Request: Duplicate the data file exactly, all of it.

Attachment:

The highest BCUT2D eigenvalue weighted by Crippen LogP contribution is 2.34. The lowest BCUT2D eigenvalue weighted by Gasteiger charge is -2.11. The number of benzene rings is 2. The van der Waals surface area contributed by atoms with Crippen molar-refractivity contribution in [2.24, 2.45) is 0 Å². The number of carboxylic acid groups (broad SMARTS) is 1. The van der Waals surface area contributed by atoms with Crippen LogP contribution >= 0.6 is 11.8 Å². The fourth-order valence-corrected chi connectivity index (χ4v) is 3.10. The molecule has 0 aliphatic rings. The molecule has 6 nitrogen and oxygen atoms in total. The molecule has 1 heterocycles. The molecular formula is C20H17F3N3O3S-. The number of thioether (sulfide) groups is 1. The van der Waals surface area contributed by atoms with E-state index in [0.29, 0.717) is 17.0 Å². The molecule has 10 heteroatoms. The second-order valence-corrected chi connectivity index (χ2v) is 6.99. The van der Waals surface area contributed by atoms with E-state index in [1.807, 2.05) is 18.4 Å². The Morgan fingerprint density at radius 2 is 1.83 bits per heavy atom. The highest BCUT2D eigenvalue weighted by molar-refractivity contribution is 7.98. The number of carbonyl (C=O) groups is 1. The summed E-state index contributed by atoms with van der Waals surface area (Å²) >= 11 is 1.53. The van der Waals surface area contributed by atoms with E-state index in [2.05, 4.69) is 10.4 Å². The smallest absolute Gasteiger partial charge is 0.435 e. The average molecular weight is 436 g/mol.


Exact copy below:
The highest BCUT2D eigenvalue weighted by Crippen LogP contribution is 2.34. The lowest BCUT2D eigenvalue weighted by Gasteiger charge is -2.11. The number of benzene rings is 2. The van der Waals surface area contributed by atoms with Crippen molar-refractivity contribution in [2.24, 2.45) is 0 Å². The number of carboxylic acid groups (broad SMARTS) is 1. The van der Waals surface area contributed by atoms with Crippen LogP contribution >= 0.6 is 11.8 Å². The fourth-order valence-corrected chi connectivity index (χ4v) is 3.10. The molecule has 0 aliphatic rings. The molecule has 6 nitrogen and oxygen atoms in total. The molecule has 1 heterocycles. The molecular formula is C20H17F3N3O3S-. The number of thioether (sulfide) groups is 1. The van der Waals surface area contributed by atoms with E-state index in [0.29, 0.717) is 17.0 Å². The molecule has 10 heteroatoms. The second-order valence-corrected chi connectivity index (χ2v) is 6.99. The van der Waals surface area contributed by atoms with E-state index in [1.807, 2.05) is 18.4 Å². The Morgan fingerprint density at radius 2 is 1.83 bits per heavy atom. The highest BCUT2D eigenvalue weighted by molar-refractivity contribution is 7.98. The number of carbonyl (C=O) groups is 1. The summed E-state index contributed by atoms with van der Waals surface area (Å²) >= 11 is 1.53. The van der Waals surface area contributed by atoms with E-state index in [2.05, 4.69) is 10.4 Å². The smallest absolute Gasteiger partial charge is 0.435 e. The average molecular weight is 436 g/mol.